Thursday, November 27, 2008


Somehow, it is already Thanksgiving Day. I'm still not sure how I am already this far into my second year as a PCV, but I am. Just like an American Thanksgiving, my Turkey Day includes travel and meeting friends for a delicious meal. I am incredibly lucky that Peace Corps scheduled me to come to speak to the AZ6 PCTs on Friday, enabling me to come up on Thursday and celebrate the holiday with friends.

We had our “official” PC Thanksgiving on Saturday in Baku. Like last year, it was just wonderful. I ate too much food, talked, laughed, and spent the night surrounded by friends and people who have become like family here.

I wrote a blog very similar to this last year for Thanksgiving. It is easy to think of all of the things I am missing, being away from home for the holiday season. But, I'd rather not do that. Instead, I'd like to take the spirit of the holiday to heart and share the things make me happy. I'm not sure how the list has changed from last year, but here are the things that I am thankful for this year...

– The amazing Thanksgiving dinner that Peace Corps and the Embassy hosted for us.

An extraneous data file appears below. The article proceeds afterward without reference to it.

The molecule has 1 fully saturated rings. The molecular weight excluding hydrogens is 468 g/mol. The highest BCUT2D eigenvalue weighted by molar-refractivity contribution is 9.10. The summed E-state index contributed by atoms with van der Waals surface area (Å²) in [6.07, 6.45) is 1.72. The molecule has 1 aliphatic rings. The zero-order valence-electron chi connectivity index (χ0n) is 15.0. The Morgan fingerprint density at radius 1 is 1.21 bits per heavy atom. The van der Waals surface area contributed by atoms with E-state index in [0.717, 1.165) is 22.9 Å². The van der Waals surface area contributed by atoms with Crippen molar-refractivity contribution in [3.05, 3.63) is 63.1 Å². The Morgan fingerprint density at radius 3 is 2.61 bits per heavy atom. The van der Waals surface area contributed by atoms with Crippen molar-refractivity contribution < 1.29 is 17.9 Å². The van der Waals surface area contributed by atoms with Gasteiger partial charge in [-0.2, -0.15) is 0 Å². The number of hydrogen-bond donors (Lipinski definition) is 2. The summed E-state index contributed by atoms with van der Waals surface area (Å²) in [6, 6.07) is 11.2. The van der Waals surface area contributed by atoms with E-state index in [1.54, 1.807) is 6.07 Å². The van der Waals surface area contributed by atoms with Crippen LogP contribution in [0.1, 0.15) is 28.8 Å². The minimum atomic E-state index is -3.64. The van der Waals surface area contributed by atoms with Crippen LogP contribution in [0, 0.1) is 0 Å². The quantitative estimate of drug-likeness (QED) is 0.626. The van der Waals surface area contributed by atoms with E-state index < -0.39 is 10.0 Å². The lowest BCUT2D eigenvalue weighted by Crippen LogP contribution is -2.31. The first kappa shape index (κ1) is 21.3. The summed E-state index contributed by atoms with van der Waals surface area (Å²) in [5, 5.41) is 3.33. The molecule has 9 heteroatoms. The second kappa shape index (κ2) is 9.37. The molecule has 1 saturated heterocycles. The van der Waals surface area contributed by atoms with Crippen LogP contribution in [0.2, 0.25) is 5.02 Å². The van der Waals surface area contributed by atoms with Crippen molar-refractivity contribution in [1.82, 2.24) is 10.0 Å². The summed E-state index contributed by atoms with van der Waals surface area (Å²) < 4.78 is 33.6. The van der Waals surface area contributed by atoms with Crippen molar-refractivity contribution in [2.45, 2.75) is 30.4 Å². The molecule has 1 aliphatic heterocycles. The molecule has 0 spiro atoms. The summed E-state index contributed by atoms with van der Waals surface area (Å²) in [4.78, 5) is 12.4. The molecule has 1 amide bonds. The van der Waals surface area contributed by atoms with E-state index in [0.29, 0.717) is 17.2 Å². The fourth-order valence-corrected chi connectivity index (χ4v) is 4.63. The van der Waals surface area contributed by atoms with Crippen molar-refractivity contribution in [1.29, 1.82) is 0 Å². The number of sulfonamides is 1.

– Books.
– Having internet access at home. I love getting to talk to my family and friends almost everyday.
– Facebook. I was opposed to it for a long time, but it is seriously amazing. I can't believe how many people I have found – or they have found me - that I thought I had completely lost touch with.
– Left over supplies from Camp Jane. You'd be amazed how many bored moments have been solved by a craft project using those supplies.
– My apartment. And that my landlady is cool.
– That I have a western-style toilet. Even if I do have to flush it with a bucket of water.
– That in my neighborhood, I have stopped being “THE American” and become “OUR American.”
– My super warm slippers from Poland.
– The cat I adopted about a month ago. She is so sweet and snuggly and I feel way less crazy talking to her instead of myself!
– That it is starting to get cold enough that most of the mosquitoes are dead.
– Books.
– Letters and care packages.
– Hot chocolate.
– Dramamine. Seriously, the roads here are awful!